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Routes to roots – Chris Cyprus talks about his latest project and making it as a Northern artist

Well-known Mossley artist Chris Cyprus spoke with us to discuss his story and his latest – and largest – project to date.

Chris Cyprus is a household name in Mossley – and for many people from further afar nowadays – thanks to his works depicting Northern landscapes that capture scenes that evoke nostalgia for those from the Pennines and Manchester. The paintings carry a warmth and vividness, and the landscapes he recreates in his inimitable technique with oils are unique, and corner part of the art world that goes untouched by many.

It is perhaps because of his background that Chris can capture the simple beauty of Northern towns so well. Having grown up in Gorton and then the Pennines, Chris has been surrounded by the scenes he recreates for the majority of his life, and this translates into many of his realistic but surreal depictions.

But it was not until Chris was in his 30s that he bloomed into the artist that he is today. Growing up in the 1970s did not afford Chris the opportunities to pursue art as much as he would have liked, which led Chris into becoming a builder until discovering his passion for painting.

Chris told us: “Everything I have done has come from what I have done myself, being proactive. I can’t get into certain galleries as I didn’t come from a certain arts school or a certain background. A self-taught builder that starts painting breaks the mould of everything. I was having my own exhibitions instead and I managed to do it all that way. But not being able to get on the ladder through the conventional sort of ways thanks to elitism and snobbery made me do these projects on my own.”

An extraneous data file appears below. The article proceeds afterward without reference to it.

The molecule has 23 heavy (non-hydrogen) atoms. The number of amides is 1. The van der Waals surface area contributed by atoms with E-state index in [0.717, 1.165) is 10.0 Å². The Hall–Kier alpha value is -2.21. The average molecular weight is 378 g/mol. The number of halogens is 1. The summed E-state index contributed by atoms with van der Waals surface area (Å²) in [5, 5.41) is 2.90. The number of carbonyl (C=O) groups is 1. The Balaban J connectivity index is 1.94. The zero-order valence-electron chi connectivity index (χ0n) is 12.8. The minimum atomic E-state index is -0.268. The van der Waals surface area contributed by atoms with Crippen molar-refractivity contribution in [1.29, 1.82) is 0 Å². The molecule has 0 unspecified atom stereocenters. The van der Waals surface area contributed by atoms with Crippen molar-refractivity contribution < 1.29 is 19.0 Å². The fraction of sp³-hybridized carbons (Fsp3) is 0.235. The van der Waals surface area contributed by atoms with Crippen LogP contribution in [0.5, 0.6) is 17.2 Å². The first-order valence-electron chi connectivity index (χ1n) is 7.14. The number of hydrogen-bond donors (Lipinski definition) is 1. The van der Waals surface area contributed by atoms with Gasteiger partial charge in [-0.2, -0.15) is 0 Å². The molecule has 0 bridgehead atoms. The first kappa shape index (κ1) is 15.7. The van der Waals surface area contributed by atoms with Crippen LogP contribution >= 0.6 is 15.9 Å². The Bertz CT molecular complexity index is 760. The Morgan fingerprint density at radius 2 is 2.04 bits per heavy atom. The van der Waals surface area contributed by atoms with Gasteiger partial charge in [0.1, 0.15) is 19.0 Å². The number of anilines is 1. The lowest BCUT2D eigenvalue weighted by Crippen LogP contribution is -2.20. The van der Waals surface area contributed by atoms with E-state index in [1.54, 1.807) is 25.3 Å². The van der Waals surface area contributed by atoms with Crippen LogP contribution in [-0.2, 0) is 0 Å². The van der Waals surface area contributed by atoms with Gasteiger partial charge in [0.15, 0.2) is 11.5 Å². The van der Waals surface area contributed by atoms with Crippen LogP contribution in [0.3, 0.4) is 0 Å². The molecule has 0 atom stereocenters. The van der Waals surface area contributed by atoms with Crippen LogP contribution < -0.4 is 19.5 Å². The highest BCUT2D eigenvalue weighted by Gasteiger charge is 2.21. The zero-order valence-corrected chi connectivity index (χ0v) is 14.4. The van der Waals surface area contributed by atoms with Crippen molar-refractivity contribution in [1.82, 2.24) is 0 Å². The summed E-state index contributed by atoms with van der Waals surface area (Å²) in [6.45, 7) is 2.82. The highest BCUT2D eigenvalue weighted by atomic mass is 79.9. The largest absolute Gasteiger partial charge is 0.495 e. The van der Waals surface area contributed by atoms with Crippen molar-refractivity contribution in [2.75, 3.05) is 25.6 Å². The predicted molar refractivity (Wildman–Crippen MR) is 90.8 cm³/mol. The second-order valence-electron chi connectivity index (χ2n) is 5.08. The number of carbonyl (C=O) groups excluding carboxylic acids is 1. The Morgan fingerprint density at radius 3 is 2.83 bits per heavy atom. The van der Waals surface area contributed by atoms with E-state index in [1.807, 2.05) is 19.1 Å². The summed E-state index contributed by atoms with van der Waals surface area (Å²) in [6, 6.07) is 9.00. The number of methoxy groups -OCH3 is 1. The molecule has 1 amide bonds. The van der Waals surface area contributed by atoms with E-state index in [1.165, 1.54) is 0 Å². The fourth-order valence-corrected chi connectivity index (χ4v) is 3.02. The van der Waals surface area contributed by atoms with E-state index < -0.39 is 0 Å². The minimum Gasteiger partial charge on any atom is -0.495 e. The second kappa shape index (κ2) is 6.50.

His works and exhibitions have landed him on our TV screens many a time now – from North West Tonight to BBC's The One Show, Chris has been recognised nationally for his work.

But it is his latest project that is the most ambitious to date – and will be the longest art project by distance in the UK.

Chris told us more about the new venture: “For Routes to Roots, I spoke with Simon Abbott and a team from Northern Rail and they said they loved the idea. I did a proposal and sent it back, and they were all for it. It is part of the Transpennine Route Upgrade fund, which they have a team called First & Last Mile who deal with the creative side and accessibility of the upgrade.”

The Transpennine Route Upgrade fund is allocating £3.9 billion which will bring in a major improvement scheme to deliver more frequent, faster trains between York, Leeds and Manchester on a cleaner, greener and more reliable railway.

Chris added: “They asked me to do all 23 stations from Manchester to York. I wanted it to be a legacy project, but as I was doing stuff at schools the idea came about for going into schools and getting them to do the work. I would act as the curator for it, and it is aimed at 14-17-year-olds for those thinking of choosing to do art. It is becoming harder for the working class to get into art as funding has practically disappeared.”

Chris believes that a well-rounded school curriculum should include a wide range of art-based activities at its core. He has strived to remedy the decrease in arts funding by working closely with schools in the past, and this project will be no different. Chris explained: "The project will celebrate the talent and vision of young individuals, reminding us of the power of art to strengthen our connection to the places we call home.”

To keep up to date with developments on the project, head to 'Chris Cyprus Artist' on Facebook.


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